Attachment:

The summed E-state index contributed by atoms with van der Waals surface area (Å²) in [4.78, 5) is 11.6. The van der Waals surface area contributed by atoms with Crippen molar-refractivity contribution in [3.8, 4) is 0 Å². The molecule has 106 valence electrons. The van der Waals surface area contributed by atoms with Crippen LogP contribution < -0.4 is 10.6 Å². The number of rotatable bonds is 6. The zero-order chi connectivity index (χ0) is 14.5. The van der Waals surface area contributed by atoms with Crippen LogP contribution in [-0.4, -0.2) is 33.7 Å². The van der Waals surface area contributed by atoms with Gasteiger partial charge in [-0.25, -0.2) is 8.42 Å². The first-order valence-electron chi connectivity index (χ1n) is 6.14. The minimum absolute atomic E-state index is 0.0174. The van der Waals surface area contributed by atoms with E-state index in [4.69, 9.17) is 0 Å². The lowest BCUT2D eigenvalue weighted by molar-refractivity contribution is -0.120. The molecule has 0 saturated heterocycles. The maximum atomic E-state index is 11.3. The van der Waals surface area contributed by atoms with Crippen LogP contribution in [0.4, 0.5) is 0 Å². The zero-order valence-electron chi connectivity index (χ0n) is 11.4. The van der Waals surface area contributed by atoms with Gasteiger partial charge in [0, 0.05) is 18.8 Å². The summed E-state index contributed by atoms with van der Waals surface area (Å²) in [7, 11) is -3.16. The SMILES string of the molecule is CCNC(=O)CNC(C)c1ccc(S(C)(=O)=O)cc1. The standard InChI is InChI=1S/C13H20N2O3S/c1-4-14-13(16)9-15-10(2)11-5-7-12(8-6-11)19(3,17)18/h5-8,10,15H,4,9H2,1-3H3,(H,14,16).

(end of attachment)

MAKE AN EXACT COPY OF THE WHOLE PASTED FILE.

The summed E-state index contributed by atoms with van der Waals surface area (Å²) in [4.78, 5) is 11.6. The van der Waals surface area contributed by atoms with Crippen molar-refractivity contribution in [3.8, 4) is 0 Å². The molecule has 106 valence electrons. The van der Waals surface area contributed by atoms with Crippen LogP contribution < -0.4 is 10.6 Å². The number of rotatable bonds is 6. The zero-order chi connectivity index (χ0) is 14.5. The van der Waals surface area contributed by atoms with Crippen LogP contribution in [-0.4, -0.2) is 33.7 Å². The van der Waals surface area contributed by atoms with Gasteiger partial charge in [-0.25, -0.2) is 8.42 Å². The first-order valence-electron chi connectivity index (χ1n) is 6.14. The minimum absolute atomic E-state index is 0.0174. The van der Waals surface area contributed by atoms with E-state index in [4.69, 9.17) is 0 Å². The lowest BCUT2D eigenvalue weighted by molar-refractivity contribution is -0.120. The molecule has 0 saturated heterocycles. The maximum atomic E-state index is 11.3. The van der Waals surface area contributed by atoms with Crippen LogP contribution in [0.4, 0.5) is 0 Å². The zero-order valence-electron chi connectivity index (χ0n) is 11.4. The van der Waals surface area contributed by atoms with Gasteiger partial charge in [0, 0.05) is 18.8 Å². The summed E-state index contributed by atoms with van der Waals surface area (Å²) in [7, 11) is -3.16. The SMILES string of the molecule is CCNC(=O)CNC(C)c1ccc(S(C)(=O)=O)cc1. The standard InChI is InChI=1S/C13H20N2O3S/c1-4-14-13(16)9-15-10(2)11-5-7-12(8-6-11)19(3,17)18/h5-8,10,15H,4,9H2,1-3H3,(H,14,16).